Update: June 30, 2021
Gov. DeSantis received SB 54 on June 28, 2021, and quickly vetoed it. Despite admitting that the current No-Fault insurance system is flawed, the Governor stated that:
[SB 54] does not adequately address the current issues facing Florida drivers and may have unintended consequences that would negatively impact both the market and consumers.
Florida is infamous for having one of the highest uninsured motorist rates in the country at around 20%. It also has the highest car insurance premiums as well. The cause and effect relationship between these two is the subject of countless debates between insurance providers and legislators.
Regardless of which came first, the chicken or the egg, Florida put in place a “No Fault Insurance” system some 50 years ago, which was intended to lower the number of uninsured drivers, reduce the burden on the courts, and get payments to injury victims more quickly. Under Florida’s current Personal Injury Protection (PIP) statute, drivers are legally required to carry a minimum of $10,000 Personal Injury Protection (PIP) coverage and $10,000 Property Damage Liability coverage.
For years, though, advocates have been trying to get this system changed. A new bill heading to Gov. DeSantis’ desk may do just that.
Pro Tip: These existing minimums haven’t been updated in many years and, especially for the personal injury coverage, are woefully insufficient in 2021. According to Healthcare.gov, a broken leg can cost up to $7,500 (without surgery), and an average 3-day hospital stay is around $30,000!
Big Changes to Existing Car Insurance Laws
But a new bill, SB 54, which passed the Florida Senate in late April and has now headed to Gov. DeSantis’ desk, would repeal the existing Motor Vehicle No-Fault Act that requires drivers to carry PIP insurance coverage. If the law passes as written, drivers would now be required to carry bodily injury (BI) liability coverage with limits starting at $25,000 per person.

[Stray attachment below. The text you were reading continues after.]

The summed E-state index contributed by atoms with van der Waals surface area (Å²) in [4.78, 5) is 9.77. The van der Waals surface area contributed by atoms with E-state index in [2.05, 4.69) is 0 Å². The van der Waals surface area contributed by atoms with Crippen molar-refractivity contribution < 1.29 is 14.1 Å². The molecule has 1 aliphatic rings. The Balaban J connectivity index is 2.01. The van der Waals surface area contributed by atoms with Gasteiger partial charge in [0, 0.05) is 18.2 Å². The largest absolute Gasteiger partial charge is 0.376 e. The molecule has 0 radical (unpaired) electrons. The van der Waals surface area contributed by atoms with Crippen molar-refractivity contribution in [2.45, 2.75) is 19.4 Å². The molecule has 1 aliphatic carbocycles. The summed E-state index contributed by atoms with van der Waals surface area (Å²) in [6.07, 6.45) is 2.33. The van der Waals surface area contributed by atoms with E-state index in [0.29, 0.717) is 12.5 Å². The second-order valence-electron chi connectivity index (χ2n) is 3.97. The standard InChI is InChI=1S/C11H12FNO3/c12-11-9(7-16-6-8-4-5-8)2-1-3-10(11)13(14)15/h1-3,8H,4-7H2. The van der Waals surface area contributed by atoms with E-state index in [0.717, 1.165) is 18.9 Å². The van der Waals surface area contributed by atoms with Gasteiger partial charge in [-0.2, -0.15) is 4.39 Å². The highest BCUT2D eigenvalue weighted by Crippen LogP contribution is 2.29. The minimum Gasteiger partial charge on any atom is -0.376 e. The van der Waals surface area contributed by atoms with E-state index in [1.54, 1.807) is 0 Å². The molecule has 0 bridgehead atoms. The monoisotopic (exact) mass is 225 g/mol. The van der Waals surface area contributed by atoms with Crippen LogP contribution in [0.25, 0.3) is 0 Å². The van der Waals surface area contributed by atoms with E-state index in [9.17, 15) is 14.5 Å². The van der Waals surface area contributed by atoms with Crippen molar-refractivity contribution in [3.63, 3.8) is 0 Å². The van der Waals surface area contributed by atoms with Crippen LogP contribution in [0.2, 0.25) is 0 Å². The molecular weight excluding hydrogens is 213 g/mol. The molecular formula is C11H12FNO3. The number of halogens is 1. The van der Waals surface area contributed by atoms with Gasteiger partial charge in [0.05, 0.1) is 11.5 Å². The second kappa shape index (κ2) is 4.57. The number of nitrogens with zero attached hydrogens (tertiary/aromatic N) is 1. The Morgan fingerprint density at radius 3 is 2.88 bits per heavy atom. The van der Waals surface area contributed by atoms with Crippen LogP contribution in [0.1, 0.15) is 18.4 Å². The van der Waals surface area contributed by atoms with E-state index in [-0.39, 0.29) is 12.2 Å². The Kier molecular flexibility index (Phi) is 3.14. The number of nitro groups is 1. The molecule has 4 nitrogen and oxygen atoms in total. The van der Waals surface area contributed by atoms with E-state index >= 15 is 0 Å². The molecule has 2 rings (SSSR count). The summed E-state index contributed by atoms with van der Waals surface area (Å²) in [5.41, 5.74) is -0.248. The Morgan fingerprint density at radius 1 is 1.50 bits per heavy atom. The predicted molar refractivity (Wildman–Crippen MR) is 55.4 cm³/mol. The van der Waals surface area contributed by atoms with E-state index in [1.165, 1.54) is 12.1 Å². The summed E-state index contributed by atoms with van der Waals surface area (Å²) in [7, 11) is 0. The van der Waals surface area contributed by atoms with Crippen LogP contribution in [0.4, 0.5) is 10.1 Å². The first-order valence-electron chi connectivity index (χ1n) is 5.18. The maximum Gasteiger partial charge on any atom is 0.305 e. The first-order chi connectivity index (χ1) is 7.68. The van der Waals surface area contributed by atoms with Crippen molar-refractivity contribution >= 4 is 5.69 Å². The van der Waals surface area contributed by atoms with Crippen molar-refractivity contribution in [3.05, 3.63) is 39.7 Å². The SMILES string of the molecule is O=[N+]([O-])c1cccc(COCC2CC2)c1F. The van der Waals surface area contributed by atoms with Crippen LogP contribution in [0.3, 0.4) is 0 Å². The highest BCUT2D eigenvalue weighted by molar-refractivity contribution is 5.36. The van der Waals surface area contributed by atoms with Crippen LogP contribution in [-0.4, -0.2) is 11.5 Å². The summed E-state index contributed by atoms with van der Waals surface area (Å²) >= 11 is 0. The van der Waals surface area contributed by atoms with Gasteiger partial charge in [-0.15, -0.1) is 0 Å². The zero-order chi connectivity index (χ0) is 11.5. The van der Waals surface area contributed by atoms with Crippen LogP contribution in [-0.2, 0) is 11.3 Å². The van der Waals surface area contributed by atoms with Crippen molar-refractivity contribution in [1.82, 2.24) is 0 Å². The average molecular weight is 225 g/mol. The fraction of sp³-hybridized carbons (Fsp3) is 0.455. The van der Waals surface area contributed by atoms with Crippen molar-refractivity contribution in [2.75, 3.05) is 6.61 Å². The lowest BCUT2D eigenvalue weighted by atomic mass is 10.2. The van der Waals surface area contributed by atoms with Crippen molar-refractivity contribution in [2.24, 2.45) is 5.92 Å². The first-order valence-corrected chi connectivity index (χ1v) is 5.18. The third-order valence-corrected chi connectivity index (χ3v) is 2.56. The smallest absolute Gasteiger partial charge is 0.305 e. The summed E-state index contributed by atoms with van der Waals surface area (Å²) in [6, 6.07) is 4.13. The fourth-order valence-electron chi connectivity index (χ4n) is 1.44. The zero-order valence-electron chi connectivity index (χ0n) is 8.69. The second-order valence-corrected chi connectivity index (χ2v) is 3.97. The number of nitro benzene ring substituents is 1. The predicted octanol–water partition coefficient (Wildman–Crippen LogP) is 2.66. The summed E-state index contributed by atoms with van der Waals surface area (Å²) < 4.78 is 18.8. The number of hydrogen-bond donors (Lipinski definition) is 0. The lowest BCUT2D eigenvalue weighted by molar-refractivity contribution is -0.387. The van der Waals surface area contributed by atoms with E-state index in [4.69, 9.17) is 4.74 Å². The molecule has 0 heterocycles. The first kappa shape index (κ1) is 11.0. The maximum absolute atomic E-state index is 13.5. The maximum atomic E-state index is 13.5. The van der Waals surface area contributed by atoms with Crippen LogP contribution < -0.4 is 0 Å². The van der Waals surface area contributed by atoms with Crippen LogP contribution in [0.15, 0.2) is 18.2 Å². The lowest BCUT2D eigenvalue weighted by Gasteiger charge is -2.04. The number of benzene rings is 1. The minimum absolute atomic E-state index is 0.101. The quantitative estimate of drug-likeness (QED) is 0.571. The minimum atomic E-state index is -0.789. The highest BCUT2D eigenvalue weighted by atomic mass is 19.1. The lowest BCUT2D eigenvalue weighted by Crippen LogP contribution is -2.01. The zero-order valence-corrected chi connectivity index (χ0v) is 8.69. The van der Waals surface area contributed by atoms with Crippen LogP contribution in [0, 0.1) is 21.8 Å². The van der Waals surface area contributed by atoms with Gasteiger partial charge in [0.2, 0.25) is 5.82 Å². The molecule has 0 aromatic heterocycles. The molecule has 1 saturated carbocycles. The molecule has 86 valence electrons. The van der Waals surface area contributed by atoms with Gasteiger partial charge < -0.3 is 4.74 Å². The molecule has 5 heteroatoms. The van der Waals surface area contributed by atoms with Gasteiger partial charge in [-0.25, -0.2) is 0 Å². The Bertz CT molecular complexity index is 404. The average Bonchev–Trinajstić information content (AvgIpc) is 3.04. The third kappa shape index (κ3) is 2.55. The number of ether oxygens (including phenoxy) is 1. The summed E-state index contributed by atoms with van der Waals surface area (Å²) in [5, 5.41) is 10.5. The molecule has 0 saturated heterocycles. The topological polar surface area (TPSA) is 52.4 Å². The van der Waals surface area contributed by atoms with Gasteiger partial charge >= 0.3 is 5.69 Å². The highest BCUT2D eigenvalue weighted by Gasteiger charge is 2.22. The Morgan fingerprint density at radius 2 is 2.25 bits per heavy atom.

Per SB 54, Florida drivers would have to comply with these new insurance coverage requirements:
- $25,000 of bodily injury (BI) coverage for injury or death of one person and $50,000 for injury or death or two or more persons, and
- $10,000 property damage liability coverage for damage to, or destruction of, another’s property; or
- At least $60,000 of combined single-limit liability coverage, which includes both property damage and bodily injury liability coverage.
Basically, the $10,000 PIP coverage requirement has been replaced by a $25,000 bodily injury coverage requirement. The bill retains the existing $10,000 property damage liability requirement.
Earlier versions of the legislation required insurers to offer medical payments coverage (MedPay) in the amount of $5,000 or $10,000. But the version that has gone to Gov. DeSantis makes the offering optional. This provisions also includes an optional $5,000 MedPay death benefit.
One of the more impactful changes is the elimination of the restrictions on recovering pain and suffering damages from PIP insurers, which currently require bodily injury that causes death or significant and permanent injury.
Additionally, the bill also overhauls the framework for handling motor vehicle claims and addresses third-party bad faith insurance claims.
What Are the Implications of SB 54?
Unfortunately, no one can be 100% certain about what or how big of an impact the new auto insurance bill will have. There is the predictable back-and-forth between proponents and opponents of the bill; one side claims car insurance rates and uninsured motorist rates will skyrocket, the other claims they will both decrease.
One likely outcome of SB 54, however, is the disappearance of the so-called “PIP set off” for defendants in car accident lawsuits. Currently, the total compensation awarded to a plaintiff in a car accident lawsuit cannot include PIP benefits. In effect, the plaintiff’s total damages are set off (read: reduced) by $10,000. It remains to be seen how this will change given the new bodily injury coverage requirements.
Competent Legal Representation Is Critical
Given how fluid and unpredictable this situation is, and how fundamentally this new legislation could impact personal injury claims, it’s more critical than ever that you seek competent and experienced legal representation if you are injured in a car accident.
You shouldn’t need to read up on all new statutes and evolving case law while you are trying to recover from an injury. Hire a personal injury lawyer to take this burden off your shoulders.
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